British retailers racked up surprisingly strong sales last month, reinforcing how spending by consumers is a bright spot for the economy ahead of Brexit.
Retail sales grew by an annual 4% in February, the top end of a range of forecasts by economists in a Reuters poll, and down only slightly from January’s two-year high of 4.1%, official data showed yesterday.
Mild weather last month boosted spending at garden centres and on sporting equipment, offsetting a fall in spending at supermarkets and in clothing stores after sales promotions in January, the Office for National Statistics said.
Sterling pared some early losses on the news. “It is possible that some consumers brought forward purchases amid concern prices could rise if a disruptive Brexit at the end of March sees sterling weaken sharply,” Howard Archer of economic consultancy EY ITEM Club said.
Consumer spending has been a source of strength for the world’s fifth-largest economy at a time when businesses say that Brexit uncertainty is forcing them to postpone investment and a slower global economy is hurting export demand.
Prime Minister Theresa May urged lawmakers on Wednesday to back her Brexit plan, which they have rejected twice. If she fails again next week, Britain could leave the EU on March 29 without a transition deal to cushion the economic shock.
Yesterday’s data showed sales volumes in February alone rose 0.4% versus a forecast of a decline in the Reuters poll.
Annual sales growth for the three months to February was its strongest in over two years.
Falling inflation, a steady rise in wages and the lowest unemployment since 1975 have all boosted household incomes over the past year, though wages are still below their peak before the financial crisis after factoring in inflation.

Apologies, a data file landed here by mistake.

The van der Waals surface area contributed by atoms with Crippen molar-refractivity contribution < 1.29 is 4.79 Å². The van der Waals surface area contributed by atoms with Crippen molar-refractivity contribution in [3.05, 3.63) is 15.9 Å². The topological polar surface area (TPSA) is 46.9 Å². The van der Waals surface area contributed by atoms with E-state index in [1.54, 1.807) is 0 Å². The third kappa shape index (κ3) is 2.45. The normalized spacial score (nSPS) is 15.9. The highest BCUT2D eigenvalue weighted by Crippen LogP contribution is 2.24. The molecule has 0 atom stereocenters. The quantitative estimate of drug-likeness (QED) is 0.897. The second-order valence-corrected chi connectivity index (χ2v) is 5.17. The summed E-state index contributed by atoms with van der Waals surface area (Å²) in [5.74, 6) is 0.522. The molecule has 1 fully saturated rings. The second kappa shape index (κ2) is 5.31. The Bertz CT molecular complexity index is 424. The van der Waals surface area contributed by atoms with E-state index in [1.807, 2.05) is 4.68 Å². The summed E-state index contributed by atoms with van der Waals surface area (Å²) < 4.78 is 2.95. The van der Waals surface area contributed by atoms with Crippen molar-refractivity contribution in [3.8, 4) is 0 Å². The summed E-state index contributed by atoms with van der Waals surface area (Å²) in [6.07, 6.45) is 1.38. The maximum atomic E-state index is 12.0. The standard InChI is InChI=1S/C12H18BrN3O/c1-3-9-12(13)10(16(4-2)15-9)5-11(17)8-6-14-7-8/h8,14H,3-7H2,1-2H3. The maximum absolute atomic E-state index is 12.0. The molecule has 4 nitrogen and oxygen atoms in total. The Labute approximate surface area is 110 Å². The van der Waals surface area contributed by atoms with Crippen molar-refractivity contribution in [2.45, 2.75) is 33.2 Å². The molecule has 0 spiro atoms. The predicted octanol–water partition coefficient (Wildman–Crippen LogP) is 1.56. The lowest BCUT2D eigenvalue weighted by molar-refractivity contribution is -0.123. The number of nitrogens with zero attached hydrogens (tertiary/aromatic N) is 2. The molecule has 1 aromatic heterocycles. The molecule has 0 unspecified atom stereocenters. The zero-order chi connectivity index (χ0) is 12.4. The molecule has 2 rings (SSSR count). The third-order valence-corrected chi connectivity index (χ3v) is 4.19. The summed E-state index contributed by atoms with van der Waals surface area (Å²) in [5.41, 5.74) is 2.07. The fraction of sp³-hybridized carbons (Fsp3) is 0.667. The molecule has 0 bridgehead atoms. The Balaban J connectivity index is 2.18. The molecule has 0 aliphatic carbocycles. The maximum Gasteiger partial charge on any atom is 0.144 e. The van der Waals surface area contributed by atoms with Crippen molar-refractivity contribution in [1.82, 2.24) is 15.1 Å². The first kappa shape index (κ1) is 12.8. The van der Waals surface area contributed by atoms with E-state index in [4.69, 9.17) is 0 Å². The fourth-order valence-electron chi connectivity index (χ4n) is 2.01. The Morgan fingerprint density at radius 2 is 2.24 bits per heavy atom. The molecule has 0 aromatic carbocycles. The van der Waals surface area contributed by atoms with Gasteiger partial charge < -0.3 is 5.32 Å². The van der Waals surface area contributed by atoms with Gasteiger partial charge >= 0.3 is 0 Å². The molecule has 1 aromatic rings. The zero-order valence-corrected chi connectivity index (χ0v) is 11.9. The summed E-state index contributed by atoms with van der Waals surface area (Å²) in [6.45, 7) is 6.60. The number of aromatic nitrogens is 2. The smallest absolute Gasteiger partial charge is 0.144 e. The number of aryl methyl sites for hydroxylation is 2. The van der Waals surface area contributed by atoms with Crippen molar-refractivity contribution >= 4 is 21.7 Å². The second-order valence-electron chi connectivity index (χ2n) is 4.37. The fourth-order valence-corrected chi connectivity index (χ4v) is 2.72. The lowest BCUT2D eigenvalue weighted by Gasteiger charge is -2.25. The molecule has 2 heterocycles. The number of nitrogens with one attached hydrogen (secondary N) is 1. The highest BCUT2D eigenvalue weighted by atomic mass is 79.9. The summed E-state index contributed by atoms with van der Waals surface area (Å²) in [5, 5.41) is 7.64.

Earlier yesterday, British clothing chain Next reported a small fall in annual profit, hurt by lower store sales, and it forecast another decline for this year, but said Brexit was not to blame.
Separate figures from the ONS showed the government was likely to meet its updated borrowing goals for the 2018/19 financial year, as Britain’s jobs boom boosted income tax revenue.
Public borrowing for February, the 11th month of the tax year, fell to £0.2bn ($0.3bn) from £1.2bn a year earlier, below economists’ average forecast of £0.6bn in a Reuters poll.
With just one month remaining of the current financial year, government borrowing totalled £23.1bn, down 44% from the same point in 2017/18 and the lowest since 2001/02, though these figures are likely to be revised further.
Last week Britain’s official budget forecasters cut their 2018/19 borrowing forecast to £22.8bn or 1.1% of GDP from £25.5bn.
Finance minister Philip Hammond said at the time that if Brexit went smoothly there would be more money available at a multi-year spending review due late this year. “Hammond has capacity to increase spending on under-pressure public services, while potentially also cutting taxes.... However he, like the rest of us, is waiting to see what happens with Brexit,” said Martin Wheatcroft, an advisor to the Institute of Chartered Accountants in England and Wales (ICAEW).
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